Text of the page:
The sweetness of jujube is believed to make youths and maidens fall in love.

Two posts down, two posts remaining; in the final essays, I’ll discuss grain plants, liquid offerings, and the offerings listed in the sacred texts, and then provide personal examples and thoughts, sharing some ideas on how to use these lengthy botanical lists.

(1) The story of Śruvāvatī is told with perfect beauty in this excerpt from a longer volume. As always, I am providing this file only to enhance the knowledge offered in this post and to increase the delight of readers; please do not reproduce it elsewhere. And if you like this story, do give the book a try, as the entire text is equally wonderful!

© Arjunī and ridiculously reverent. Unauthorized use and/or duplication of this material without express and written permission from this blog’s author and/or owner is strictly prohibited. Excerpts and links may be used, provided that full and clear credit is given to Arjunī and ridiculously reverent with appropriate and specific direction to the original content.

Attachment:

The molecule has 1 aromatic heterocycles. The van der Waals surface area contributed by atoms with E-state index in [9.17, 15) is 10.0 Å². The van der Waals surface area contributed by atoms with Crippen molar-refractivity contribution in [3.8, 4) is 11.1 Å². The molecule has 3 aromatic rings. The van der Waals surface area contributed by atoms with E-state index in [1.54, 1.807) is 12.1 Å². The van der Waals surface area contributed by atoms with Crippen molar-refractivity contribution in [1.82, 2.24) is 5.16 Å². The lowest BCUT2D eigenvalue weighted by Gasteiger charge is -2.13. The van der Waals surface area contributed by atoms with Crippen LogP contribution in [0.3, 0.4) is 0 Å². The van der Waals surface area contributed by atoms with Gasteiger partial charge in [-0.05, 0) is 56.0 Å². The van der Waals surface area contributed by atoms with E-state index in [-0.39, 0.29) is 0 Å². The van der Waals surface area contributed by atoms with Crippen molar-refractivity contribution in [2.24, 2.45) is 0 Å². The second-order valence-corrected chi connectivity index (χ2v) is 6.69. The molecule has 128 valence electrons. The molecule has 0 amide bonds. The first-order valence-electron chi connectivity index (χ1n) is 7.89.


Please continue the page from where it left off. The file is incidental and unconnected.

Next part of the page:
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3 thoughts on “Offerings to Indra (part 2 of 4).

  1. Lanie 26 Nov 2012 at 07:30 Reply

    “Because the lotus bridges earth and water, impurity and purity, it is a fine offering for Indra who rules the mid-air realm between the earth and sky, and who is Himself an intermediary for people, leading his worshippers from convention and limitation to the freedom of unrestrained vastness.”

    What wonderful sentiments here. Lotus is such a wonderful thing it begins in the darkness of murky mud bed…and reaches and reaches for the light.

    “Humbled, muddy root of the lotus, earnestly reaching upward toward the light above the water. The water is so deep…one could almost believe that the sun does not exist…but it does…believe in this.”



  2. […] trees used for the Indra-pole (for raising a pole or flagstaff is another way of honouring Indra). – Trees, herbs, fruits, and flowers. […]